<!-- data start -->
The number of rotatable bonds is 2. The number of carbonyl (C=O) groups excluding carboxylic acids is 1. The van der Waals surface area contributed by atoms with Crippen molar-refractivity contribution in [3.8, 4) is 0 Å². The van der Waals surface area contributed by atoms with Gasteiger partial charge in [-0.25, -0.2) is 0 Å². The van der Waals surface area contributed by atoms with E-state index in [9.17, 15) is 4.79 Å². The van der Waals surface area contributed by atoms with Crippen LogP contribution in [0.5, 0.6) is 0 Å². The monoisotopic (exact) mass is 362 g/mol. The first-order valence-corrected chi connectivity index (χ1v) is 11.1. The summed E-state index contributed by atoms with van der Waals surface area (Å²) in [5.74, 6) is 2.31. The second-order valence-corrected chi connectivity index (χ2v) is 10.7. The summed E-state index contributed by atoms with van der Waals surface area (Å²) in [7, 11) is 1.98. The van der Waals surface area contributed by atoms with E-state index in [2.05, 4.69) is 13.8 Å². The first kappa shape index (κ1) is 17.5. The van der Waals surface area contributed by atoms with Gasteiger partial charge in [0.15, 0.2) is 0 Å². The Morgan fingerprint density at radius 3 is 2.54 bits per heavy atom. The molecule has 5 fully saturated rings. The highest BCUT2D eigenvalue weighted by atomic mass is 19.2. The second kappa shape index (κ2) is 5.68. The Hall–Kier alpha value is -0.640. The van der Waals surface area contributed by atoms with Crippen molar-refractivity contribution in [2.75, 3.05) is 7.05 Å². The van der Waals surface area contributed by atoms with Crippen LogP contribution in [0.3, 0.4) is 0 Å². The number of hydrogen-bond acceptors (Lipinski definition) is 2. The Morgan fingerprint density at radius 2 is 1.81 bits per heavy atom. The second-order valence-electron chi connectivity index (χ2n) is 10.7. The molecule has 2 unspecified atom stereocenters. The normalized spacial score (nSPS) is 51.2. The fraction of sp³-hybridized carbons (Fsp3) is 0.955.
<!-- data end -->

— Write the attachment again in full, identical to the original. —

The number of rotatable bonds is 2. The number of carbonyl (C=O) groups excluding carboxylic acids is 1. The van der Waals surface area contributed by atoms with Crippen molar-refractivity contribution in [3.8, 4) is 0 Å². The van der Waals surface area contributed by atoms with Gasteiger partial charge in [-0.25, -0.2) is 0 Å². The van der Waals surface area contributed by atoms with E-state index in [9.17, 15) is 4.79 Å². The van der Waals surface area contributed by atoms with Crippen LogP contribution in [0.5, 0.6) is 0 Å². The monoisotopic (exact) mass is 362 g/mol. The first-order valence-corrected chi connectivity index (χ1v) is 11.1. The summed E-state index contributed by atoms with van der Waals surface area (Å²) in [5.74, 6) is 2.31. The second-order valence-corrected chi connectivity index (χ2v) is 10.7. The summed E-state index contributed by atoms with van der Waals surface area (Å²) in [7, 11) is 1.98. The van der Waals surface area contributed by atoms with E-state index in [2.05, 4.69) is 13.8 Å². The first kappa shape index (κ1) is 17.5. The van der Waals surface area contributed by atoms with Gasteiger partial charge in [0.15, 0.2) is 0 Å². The Morgan fingerprint density at radius 3 is 2.54 bits per heavy atom. The molecule has 5 fully saturated rings. The highest BCUT2D eigenvalue weighted by atomic mass is 19.2. The second kappa shape index (κ2) is 5.68. The Hall–Kier alpha value is -0.640. The van der Waals surface area contributed by atoms with Crippen molar-refractivity contribution in [2.75, 3.05) is 7.05 Å². The van der Waals surface area contributed by atoms with Crippen LogP contribution in [0.3, 0.4) is 0 Å². The number of hydrogen-bond acceptors (Lipinski definition) is 2. The Morgan fingerprint density at radius 2 is 1.81 bits per heavy atom. The second-order valence-electron chi connectivity index (χ2n) is 10.7. The molecule has 2 unspecified atom stereocenters. The normalized spacial score (nSPS) is 51.2. The fraction of sp³-hybridized carbons (Fsp3) is 0.955.